As our population ages and the gap in life expectancy for women and men decreases, demand is growing to attract male workers to the health homecare sector. Pacific Homecare’s CEO Hamish Crooks talks about the challenge.
While Pacific people still lag behind the overall NZ population in terms of longevity, we are living longer than we ever have.
In 2014, life expectancy for NZ women was 83.2 years (78.7 years for Pacific) and 79.5 years for men (74.5 years for Pacific). So, on average women live 3.7 years longer (or 4.2 for Pacific). Now compare that to 2007 when life expectancy for NZ women was more than four years (4.2) longer than men.
The result, according to Pacific Homecare Chief Executive Hamish Crooks, is that the gap between demand for health services and the available resources is widening because men are living longer but the homecare workforce is still overwhelmingly dominated by women.
Workforces need to evolve and cater for the changing needs of the elderly, who are living longer and living better. That includes providing male Support Workers to deliver services to male clients where needed.
“Our services often involve tasks of a personal nature, such as showering, toileting or dressing” says Hamish.
“Naturally, some of our male clients prefer to have a male Support Worker perform some of these tasks.”
Currently, the aged care sector is dominated by females. An inquiry by the National Equal Opportunities Network (NEON) into aged care stated that in New Zealand, our caregiver workforce is 92% female.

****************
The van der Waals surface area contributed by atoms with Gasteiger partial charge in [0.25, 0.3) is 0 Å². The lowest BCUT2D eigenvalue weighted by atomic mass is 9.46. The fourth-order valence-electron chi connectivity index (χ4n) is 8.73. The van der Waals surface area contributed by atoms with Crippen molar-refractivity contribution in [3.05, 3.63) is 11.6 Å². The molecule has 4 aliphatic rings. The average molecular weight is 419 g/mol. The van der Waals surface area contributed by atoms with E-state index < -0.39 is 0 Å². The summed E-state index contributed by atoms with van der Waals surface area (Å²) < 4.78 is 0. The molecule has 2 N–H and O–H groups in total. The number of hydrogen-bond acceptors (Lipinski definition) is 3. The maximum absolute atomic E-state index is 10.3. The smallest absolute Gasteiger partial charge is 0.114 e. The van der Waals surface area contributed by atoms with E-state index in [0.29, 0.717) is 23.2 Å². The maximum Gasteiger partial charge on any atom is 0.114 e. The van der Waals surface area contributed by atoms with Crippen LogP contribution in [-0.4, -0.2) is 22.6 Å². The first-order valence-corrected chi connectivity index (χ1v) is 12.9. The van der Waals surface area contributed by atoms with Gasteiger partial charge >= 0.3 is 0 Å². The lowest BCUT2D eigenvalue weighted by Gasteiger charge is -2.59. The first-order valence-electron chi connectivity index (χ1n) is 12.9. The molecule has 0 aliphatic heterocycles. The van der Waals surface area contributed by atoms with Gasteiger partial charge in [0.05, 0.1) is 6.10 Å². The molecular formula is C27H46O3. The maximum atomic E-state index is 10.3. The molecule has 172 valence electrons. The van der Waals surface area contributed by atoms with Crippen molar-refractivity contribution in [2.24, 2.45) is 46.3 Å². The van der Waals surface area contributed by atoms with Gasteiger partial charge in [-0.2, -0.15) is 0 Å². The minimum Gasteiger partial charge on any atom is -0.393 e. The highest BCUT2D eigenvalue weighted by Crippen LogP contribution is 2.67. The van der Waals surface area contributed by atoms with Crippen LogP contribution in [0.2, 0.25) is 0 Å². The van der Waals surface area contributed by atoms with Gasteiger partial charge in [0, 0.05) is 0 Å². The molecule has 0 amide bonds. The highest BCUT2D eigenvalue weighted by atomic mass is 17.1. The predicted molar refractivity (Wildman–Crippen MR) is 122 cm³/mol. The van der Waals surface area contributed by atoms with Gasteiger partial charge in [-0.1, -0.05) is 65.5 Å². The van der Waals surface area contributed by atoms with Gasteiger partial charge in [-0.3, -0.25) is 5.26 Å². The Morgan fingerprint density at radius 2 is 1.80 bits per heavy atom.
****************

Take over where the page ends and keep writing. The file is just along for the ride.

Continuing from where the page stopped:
It concluded that the absence of men in paid caring work is primarily due to pay, status and societal stereotyping that it is “women’s work”.
“If increasing numbers of men require aged care services it is important to provide male carers and to provide a gender appropriate service. Boundaries in relation to personal care are breaking down and society needs to become more encouraging of men in caring roles,” (NEON, 2012).
Hamish agrees that attracting men to work in the sector and retaining them is an on-going challenge.
“Part of what we offer and what makes us unique is matching our clients’ needs with the right Support Worker. Sometimes that’s gender, sometimes it’s cultural or language based,” he says.
“Finding good male workers who are willing to work in the sector is challenging.”
It takes commitment and a passion to serve.
“Our values are the basis for the work we do each day. I want to encourage and remind all of our Support Workers that our work is significant, important and crucial for the communities we serve.”
If you’re a male looking for a new challenge and are passionate about your community, visit our careers page to find out more